REVIEW album Wasuremono Are you OK?

Remembering The Past & Bringing It Up To Date

Are you OK?

Wasuremono

Wasuremono are named after a Japanese word meaning ‘something forgotten or left behind’. Perhaps they thought that 80s style electronic music was what had been left behind. If so, they have dusted it down and brought it right up to date in a similar way to the excellent Ekkoes.

The album starts with the title track ‘Are you OK?’. The music is clearly influenced by the lush mid 80s style Depeche Mode/OMD influenced electronica and it backs up the tune with a fantastic beat. I really enjoyed the way that the tune was in the front of the mix whilst the lyrics were more in the background. It made you listen to them more closely and worked very well atmospherically. When the singer asks, ‘Are you OK?’, it seems to be directed as much at himself as the listener.

‘Lonely Type’ starts with a ‘Hey Mickey’ style drum machine which gives way to a strong bass guitar. The lyrics are once again part of the music rather than front and centre. It makes the sound of the song interesting and original. The lyrics are clear and opaque at the same time, lending themselves to many individual interpretations. ‘I wonder why life feels so wonderful. Wouldn’t it be nice to climb inside a bubble’, hints at a need to look at things positively even as you need to escape.

‘School’ starts with a chilled beat that builds into a hypnotic vocal performance that definitely evokes early 90s OMD from the 'Sugar Tax' album era. It is a bittersweet song that looks at the time when you are going to see your children grow up. ‘Don’t Play with Ghosts’ has a more grungy start but then develops into a plaintive atmospheric song that belies the initial heavier feel. It fades out with a melodic synth that has a hint of 'Feels Like Heaven'. The lyrics once again play with the listener’s head and reward repeated listening.

‘Never Felt this Way’ before has the DNA of Paul Simon’s 'Gracelands' running through it and is a multi-tracked choral performance that sweeps the listener up. It has an appropriately uplifting set of lyrics with the joyful chorus declaring, ‘I’ve never felt this way before’. Self Help is another OMD influenced track with a very catchy chorus that continues the more positive vibe with another uplifting refrain of ‘We will find you and we will, we will work it out’.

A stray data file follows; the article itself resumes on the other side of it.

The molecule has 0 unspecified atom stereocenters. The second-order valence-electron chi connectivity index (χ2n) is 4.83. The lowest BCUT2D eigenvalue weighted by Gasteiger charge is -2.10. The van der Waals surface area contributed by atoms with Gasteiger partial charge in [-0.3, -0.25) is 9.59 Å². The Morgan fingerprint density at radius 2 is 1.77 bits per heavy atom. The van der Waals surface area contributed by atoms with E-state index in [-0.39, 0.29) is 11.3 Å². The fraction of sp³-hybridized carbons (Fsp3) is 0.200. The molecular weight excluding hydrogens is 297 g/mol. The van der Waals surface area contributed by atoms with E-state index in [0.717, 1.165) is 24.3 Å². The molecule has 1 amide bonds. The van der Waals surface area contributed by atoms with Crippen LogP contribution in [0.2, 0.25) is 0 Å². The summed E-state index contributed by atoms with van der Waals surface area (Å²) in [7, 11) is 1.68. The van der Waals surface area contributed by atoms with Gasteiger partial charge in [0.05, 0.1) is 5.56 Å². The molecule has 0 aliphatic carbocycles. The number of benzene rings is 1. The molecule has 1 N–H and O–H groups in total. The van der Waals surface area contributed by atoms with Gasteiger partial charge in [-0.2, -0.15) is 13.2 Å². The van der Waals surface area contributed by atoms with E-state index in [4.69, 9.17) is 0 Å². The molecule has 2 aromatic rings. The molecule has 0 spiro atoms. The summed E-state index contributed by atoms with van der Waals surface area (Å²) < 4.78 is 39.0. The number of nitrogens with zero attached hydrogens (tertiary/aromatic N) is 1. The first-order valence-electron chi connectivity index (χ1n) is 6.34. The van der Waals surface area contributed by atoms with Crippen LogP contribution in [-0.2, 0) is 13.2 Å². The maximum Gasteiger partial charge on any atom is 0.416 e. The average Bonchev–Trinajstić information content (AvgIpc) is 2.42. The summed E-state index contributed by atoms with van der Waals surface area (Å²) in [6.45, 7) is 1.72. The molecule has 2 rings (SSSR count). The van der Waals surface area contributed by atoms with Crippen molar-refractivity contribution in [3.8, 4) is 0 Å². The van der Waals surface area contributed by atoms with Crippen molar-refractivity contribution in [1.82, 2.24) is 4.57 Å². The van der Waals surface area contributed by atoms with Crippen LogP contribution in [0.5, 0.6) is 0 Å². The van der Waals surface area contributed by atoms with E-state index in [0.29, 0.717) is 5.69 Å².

‘One Last Trip’ is a slow build of a song that uses muted harmony on the vocals to good effect. It speaks of those days when you leave a country having taken one last trip to the familiar places. Appropriately enough it reminded me of my final months in Japan, preparing to leave after three years. ‘A Lesson to Learn’ has a Police style guitar intro that moves into an Echo and the Bunnymen style vocal with a more upbeat electronic style chorus. ‘New York’ has a hint of early Bananarama at the start and makes for a chilled out upbeat song. I loved the sentiment of the opening line, ‘We count our losses just for fun’. That would be a lovely way to approach life. ‘Nothing is Easy’ is a superb pop song that jangles its way into your ears and is a good backing track to the now familiar harmonies on the vocals. It is uplifting and sums up the album in the line, ‘I’m feeling alive, I’m alive in the light of the morning sun.’

'Hail Ra!' is a great end to a superb album which returns to the OMD influenced approach of earlier tracks. As with OMD they prove that the synth can carry any kind of track. At points it moves into Enya territory with the lush backing vocals creating a hypnotic wall of sound.
This is a genuinely different album that makes you think and would make you dance at the same time. Perfect for summer days when all you want to do is enjoy yourself.

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